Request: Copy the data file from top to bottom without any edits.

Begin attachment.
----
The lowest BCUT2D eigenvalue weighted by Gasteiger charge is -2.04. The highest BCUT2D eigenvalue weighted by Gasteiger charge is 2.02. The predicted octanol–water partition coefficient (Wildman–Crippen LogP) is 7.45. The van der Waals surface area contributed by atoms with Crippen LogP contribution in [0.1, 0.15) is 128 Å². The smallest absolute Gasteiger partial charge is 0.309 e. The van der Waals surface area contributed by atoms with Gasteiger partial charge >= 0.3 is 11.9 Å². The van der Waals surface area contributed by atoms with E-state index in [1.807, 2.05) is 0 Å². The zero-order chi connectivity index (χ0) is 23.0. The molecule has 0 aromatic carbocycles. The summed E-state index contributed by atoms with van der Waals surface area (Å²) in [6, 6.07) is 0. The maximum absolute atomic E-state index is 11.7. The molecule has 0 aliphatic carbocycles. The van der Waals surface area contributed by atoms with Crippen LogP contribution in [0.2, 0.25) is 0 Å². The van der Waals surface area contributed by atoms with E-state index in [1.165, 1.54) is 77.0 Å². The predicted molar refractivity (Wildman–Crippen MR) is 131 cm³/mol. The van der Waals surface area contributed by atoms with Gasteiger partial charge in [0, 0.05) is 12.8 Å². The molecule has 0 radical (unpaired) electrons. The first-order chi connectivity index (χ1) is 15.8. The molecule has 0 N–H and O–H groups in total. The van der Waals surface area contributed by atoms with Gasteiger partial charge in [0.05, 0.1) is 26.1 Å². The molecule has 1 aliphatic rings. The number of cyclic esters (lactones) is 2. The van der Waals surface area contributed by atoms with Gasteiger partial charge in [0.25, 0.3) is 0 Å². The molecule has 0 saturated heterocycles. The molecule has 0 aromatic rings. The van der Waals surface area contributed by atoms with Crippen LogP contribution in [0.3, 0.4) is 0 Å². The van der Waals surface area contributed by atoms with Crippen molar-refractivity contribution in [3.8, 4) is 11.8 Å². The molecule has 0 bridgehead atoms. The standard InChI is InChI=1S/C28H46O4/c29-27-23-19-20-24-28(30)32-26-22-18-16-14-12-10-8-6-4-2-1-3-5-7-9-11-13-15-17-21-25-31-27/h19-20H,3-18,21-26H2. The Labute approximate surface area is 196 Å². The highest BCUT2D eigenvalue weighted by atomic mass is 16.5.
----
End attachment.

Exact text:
The lowest BCUT2D eigenvalue weighted by Gasteiger charge is -2.04. The highest BCUT2D eigenvalue weighted by Gasteiger charge is 2.02. The predicted octanol–water partition coefficient (Wildman–Crippen LogP) is 7.45. The van der Waals surface area contributed by atoms with Crippen LogP contribution in [0.1, 0.15) is 128 Å². The smallest absolute Gasteiger partial charge is 0.309 e. The van der Waals surface area contributed by atoms with Gasteiger partial charge >= 0.3 is 11.9 Å². The van der Waals surface area contributed by atoms with E-state index in [1.807, 2.05) is 0 Å². The zero-order chi connectivity index (χ0) is 23.0. The molecule has 0 aromatic carbocycles. The summed E-state index contributed by atoms with van der Waals surface area (Å²) in [6, 6.07) is 0. The maximum absolute atomic E-state index is 11.7. The molecule has 0 aliphatic carbocycles. The van der Waals surface area contributed by atoms with Crippen LogP contribution in [0.2, 0.25) is 0 Å². The van der Waals surface area contributed by atoms with E-state index in [1.165, 1.54) is 77.0 Å². The predicted molar refractivity (Wildman–Crippen MR) is 131 cm³/mol. The van der Waals surface area contributed by atoms with Gasteiger partial charge in [0, 0.05) is 12.8 Å². The molecule has 0 radical (unpaired) electrons. The first-order chi connectivity index (χ1) is 15.8. The molecule has 0 N–H and O–H groups in total. The van der Waals surface area contributed by atoms with Gasteiger partial charge in [0.05, 0.1) is 26.1 Å². The molecule has 1 aliphatic rings. The number of cyclic esters (lactones) is 2. The van der Waals surface area contributed by atoms with Gasteiger partial charge in [0.25, 0.3) is 0 Å². The molecule has 0 saturated heterocycles. The molecule has 0 aromatic rings. The van der Waals surface area contributed by atoms with Crippen LogP contribution in [0.3, 0.4) is 0 Å². The van der Waals surface area contributed by atoms with Crippen molar-refractivity contribution in [3.8, 4) is 11.8 Å². The molecule has 0 bridgehead atoms. The standard InChI is InChI=1S/C28H46O4/c29-27-23-19-20-24-28(30)32-26-22-18-16-14-12-10-8-6-4-2-1-3-5-7-9-11-13-15-17-21-25-31-27/h19-20H,3-18,21-26H2. The Labute approximate surface area is 196 Å². The highest BCUT2D eigenvalue weighted by atomic mass is 16.5.